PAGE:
Posted in the Guardian Tech Weekly podcast at http://blogs.guardian.co.uk/
January 16, 2008
Mary Lou Jepsen, who invented, co-invented and coordinated the development of many of the most innovative parts of the OLPC XO laptop as chief technology officer, talks about her business project Pixel Qi to bring the OLPC technologies to commercial products, to drive the cost down.
Listen to it at: http://www.npr.org/
December 3, 2007
It’s not possible for a commercial entity to “compete” with OLPC. When we see laptops [Classmate PC] that are being sold for $230 or $200 and we scratch deeper and we find that that’s promise if they order several million 3 years from now. Because otherwise it would be sheer dumping. You can’t make it for that price. So what we find ourselves doing ironically and it has slowed us down but not very much, is competing on laptops. And that’s what is a shame. The number 300,000 is what we are building by the end of this year, and we just started building last week, that still multiplies to several million machines next year without even counting on significant growth.
By analogy: If I were the world food program and I were in a remote village serving food to the children at school and McDonalds sets up something into that village, McDonalds might view the world food program as a competitor but the world food program does not view mcdonalds as a competitor. And that’s the situation I’m in. And if McDonalds can serve the whole village then the world food program would actually retreat. And I don’t have any needs to sell laptops, I just want to make sure that the children get them. The problem is, and let me use some of the specific machines on the market, they don’t even come close. We do indeed have a crank in contrary to the Wall Street Journal’s story and we can crank the laptops, we distribute the crank with the laptops and you can run it on human power, you don’t need to plug it in, a solar panel smaller than a normal piece of paper can also drive it. The sunlight readable display of this laptop is very important cause kids use it outdoors and you can use it in that mode for 23 hours on one battery charge. There is the mesh network that allows them all to communicate to each other and at very low cost you connect one child to the Internet and a thousand are connected. Those are very important features. We don’t do side by side comparisons at OLPC, but if you did them, the other machines don’t even come close. Not even close. So we still have to keep doing what we are doing, and weather it is to get people to copy what we are doing, help people copy it, everything that we do is open source, everything we do is made available for others to copy.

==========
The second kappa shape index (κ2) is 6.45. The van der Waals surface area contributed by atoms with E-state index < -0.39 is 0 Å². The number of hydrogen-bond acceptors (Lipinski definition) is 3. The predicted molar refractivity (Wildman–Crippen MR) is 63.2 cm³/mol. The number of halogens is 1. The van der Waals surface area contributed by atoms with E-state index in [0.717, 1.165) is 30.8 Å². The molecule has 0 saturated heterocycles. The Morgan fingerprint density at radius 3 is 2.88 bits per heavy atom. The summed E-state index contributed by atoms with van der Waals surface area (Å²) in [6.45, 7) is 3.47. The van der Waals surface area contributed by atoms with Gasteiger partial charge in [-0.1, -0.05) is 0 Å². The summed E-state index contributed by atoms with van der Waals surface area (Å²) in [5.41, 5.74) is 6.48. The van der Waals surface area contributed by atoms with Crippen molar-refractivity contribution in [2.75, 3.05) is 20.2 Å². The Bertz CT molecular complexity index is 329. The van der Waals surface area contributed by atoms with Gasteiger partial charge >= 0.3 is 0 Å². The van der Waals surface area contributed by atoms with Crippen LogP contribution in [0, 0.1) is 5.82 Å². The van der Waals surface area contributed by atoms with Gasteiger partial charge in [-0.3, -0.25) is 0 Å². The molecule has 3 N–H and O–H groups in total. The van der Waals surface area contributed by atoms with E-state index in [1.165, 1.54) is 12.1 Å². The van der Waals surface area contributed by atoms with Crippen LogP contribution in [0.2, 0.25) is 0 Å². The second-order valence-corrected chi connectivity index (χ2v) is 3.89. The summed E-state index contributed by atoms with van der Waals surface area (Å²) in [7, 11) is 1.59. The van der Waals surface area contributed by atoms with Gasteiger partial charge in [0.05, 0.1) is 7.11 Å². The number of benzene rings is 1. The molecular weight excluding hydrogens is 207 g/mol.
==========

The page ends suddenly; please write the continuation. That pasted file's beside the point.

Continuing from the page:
Listen in the Real Audio format (Nicholas Negroponte starts at 5 minutes 10 seconds in)
Posted by npr.org
November 23, 2007
Interview with Nicholas Negroponte.
“The problem is poverty. The idea is to eliminate poverty through education. 50% of children in this world don’t get education.”
September 27, 2007
Download the Mp3 recording (9mb) (danish)
Anders Morgensen from Seismonaut reports from the Galadima primary school’s first day after the summer break on the 3rd of September where hundreds of children are testing a beta version of the XO-1 laptop. He says this was an impressive experience for him to see what the Children were able to do with those laptops.
September 24, 2007
Read their coverage of the “Give 1, Get 1″ project that is going to be launched at http://xogiving.org where people in North America can buy two XO laptops for $400, have one delivered by Christmas and have the other one given to a kid in the developing world.